SCHAMUS: I loved the characters, and that it was Phillip Roth going back to a time before there was a Phillip Roth. This kid, Marcus Messner, is so relatable, and I feel like we all know him. You don’t associate Philip Roth with love stories necessarily, but embedded in that work was a genuine tragic romance that is very difficult to do in American cinema right now. Real love stories, that genuine sense of youthful vulnerability and where it can sometimes lead, you don’t see it a lot these days, when we’re all so cynical.
DEADLINE: You have been to so many Sundance festivals, but this is the first time you come hat in hand.
SCHAMUS: I’m like every other guy coming there sitting at the booth, putting out my stuff to sell, hoping they like it.
DEADLINE: Now you appreciate the plight of all those past Sundance directors, watching James Schamus watch their movie, praying he doesn’t walk out…
SCHAMUS: That is a tough business, and I’ll say this about my own experience as a buyer at Sundance that spanned over a dozen years, longer if you count Good Machine and we bought international rights. You go to four or five movies a day. That means I’d see 25 movies at any given festival, 300 films over 12 years. I always said to my team, “I know this is really tough, but here’s how it goes down. I don’t care how bad the film is or how much you hate it, these folks have worked their asses off to get here, and somebody saw something in this film that maybe you need to think about, even if you’re not immediately relating to it. So guess what, you sit through the whole fu*king thing.”
DEADLINE: So you never walked out of a film there?
SCHAMUS: There was only one movie I ever walked out of in my entire time at Sundance. It will remain unnamed, and it was my fault and not the filmmaker. It was on principle. Outside of that, if I’m in, I’m in. Filmmaker first, and even as the head of a studio, and even if after five minutes I knew we’d never buy the movie in a million years for whatever reason, who cares. I am in the hands of that filmmaker for two and a half hours.
DEADLINE: When those movies work, it’s fun watching the aftermath as buyers buzz around the filmmaker. I’ve never seen you as animated as I did after the premiere screening of Lisa Cholodenko’s The Kids Are All Right.
SCHAMUS: That was at the Library Theatre. I was not going to let go of that film for a second. Lisa had been a student of mine at Columbia, but we had not been suitably aggressive at the packaging stage. That night, there was no way I was not going to acquire that film. I loved that movie. A more recent one was Dee Rees and Pariah. That is what is amazing about Sundance, when you get to see the breakout first moment of a voice you know is going to grow and be around a long, long time. I remember our very first one at Focus, Motorcycle Diaries.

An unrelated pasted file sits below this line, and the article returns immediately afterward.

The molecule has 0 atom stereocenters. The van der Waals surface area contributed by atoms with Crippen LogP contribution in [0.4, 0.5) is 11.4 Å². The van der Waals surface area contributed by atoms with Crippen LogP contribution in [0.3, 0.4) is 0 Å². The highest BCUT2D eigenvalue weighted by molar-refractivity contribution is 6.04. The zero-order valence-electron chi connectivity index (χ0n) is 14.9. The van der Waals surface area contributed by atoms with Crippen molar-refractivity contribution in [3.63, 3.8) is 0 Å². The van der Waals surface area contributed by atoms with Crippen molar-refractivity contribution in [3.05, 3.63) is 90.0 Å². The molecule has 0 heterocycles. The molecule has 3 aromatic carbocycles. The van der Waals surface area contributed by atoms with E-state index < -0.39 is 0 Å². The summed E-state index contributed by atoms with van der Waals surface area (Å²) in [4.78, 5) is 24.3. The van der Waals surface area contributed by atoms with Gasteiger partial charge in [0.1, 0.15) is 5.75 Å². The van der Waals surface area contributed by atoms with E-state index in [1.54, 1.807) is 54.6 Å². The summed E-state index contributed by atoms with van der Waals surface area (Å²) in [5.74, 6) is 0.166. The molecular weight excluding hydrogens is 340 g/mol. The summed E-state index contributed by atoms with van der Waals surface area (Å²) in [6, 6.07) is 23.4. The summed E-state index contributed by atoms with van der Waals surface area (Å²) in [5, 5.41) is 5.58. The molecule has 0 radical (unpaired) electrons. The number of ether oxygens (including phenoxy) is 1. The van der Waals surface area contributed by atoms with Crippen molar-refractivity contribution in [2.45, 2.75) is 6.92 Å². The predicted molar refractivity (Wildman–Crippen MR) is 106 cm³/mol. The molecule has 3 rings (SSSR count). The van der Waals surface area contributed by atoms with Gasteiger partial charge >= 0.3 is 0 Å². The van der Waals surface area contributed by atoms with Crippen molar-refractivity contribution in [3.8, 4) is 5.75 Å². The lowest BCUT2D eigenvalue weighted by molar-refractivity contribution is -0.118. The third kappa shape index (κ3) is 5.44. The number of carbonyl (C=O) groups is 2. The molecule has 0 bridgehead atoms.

DEADLINE: Ever catch what they call “Festival Fever?”
SCHAMUS: Absolutely. I’ve gotten caught up in it myself, but I don’t regret it. We spent a lot of money up there on Hamlet 2, which I just fell in love with and…
DEADLINE: Wasn’t that a record price?
SCHAMUS: Close, but I think that belonged to Happy Texas, or Spitfire Grill. The year after, I was on a panel with some fellow distribution folks who were making fun of me, saying, “Festival fever,” and I said, “Look, guys, I love the movie. It didn’t work for us, but we bought the world so I was able to put it through our TV deals. We probably lost a little bit, or broke even, which for us is a lost opportunity. When you run a studio, you’re not in the business of breaking even. But I will say that if my team had come in with that script and said, ‘We want to make this movie, and here’s our budget,’ I would have paid that same amount of money to make that film, and lost, or netted out, because a studio like Focus was there to spend money to make movies. I don’t have any regrets. Sometimes you get carried away, everybody has. Comedies, in particular, are very difficult to gauge at Sundance, and anything pop or contemporary. I hope Indignation falls in with films that have worked, like Motorcycle Diaries, or Brooklyn, films that appeal to a broad spectrum audience, including older folks.
DEADLINE: What else did you put your energy into, post-Focus?
SCHAMUS: Like I said, it wasn’t as unexpected as you would think, but the timing was a little earlier than I’d imagined. I spent a quarter century on the hamster wheel, in this great job I took seriously and where I worked my ass off. But I never thought that my identity was studio head, just as I never thought that way when I was writing scripts or working as a college professor. It was pretty freaking awesome to wake up that next morning and go, wow. I can actually take a deep breath, read a novel, take a walk. And fun things happened. Morgan Spurlock called and asked if I would do a short documentary for his series. I started my own little company. We’re developing stuff, we’re going to be investing in our first movie, soon, and we’ll be financiers of another movie. These transitions happen, and then you get a lot of phone calls, and people are like, “We’ll set you up here,” or, “So and so wants you,” or “There’s a job over there.” I said to my wife that I was going to say no to everything unless it’s just so weird and different. And so I am having breakfast with the great producer David Heyman who tells me he just optioned this book Zealot, about the life of Jesus Christ, at Lionsgate. And if there’s one headline for this interview, it should honestly be, ‘For James Schamus, it’s all about Jesus.”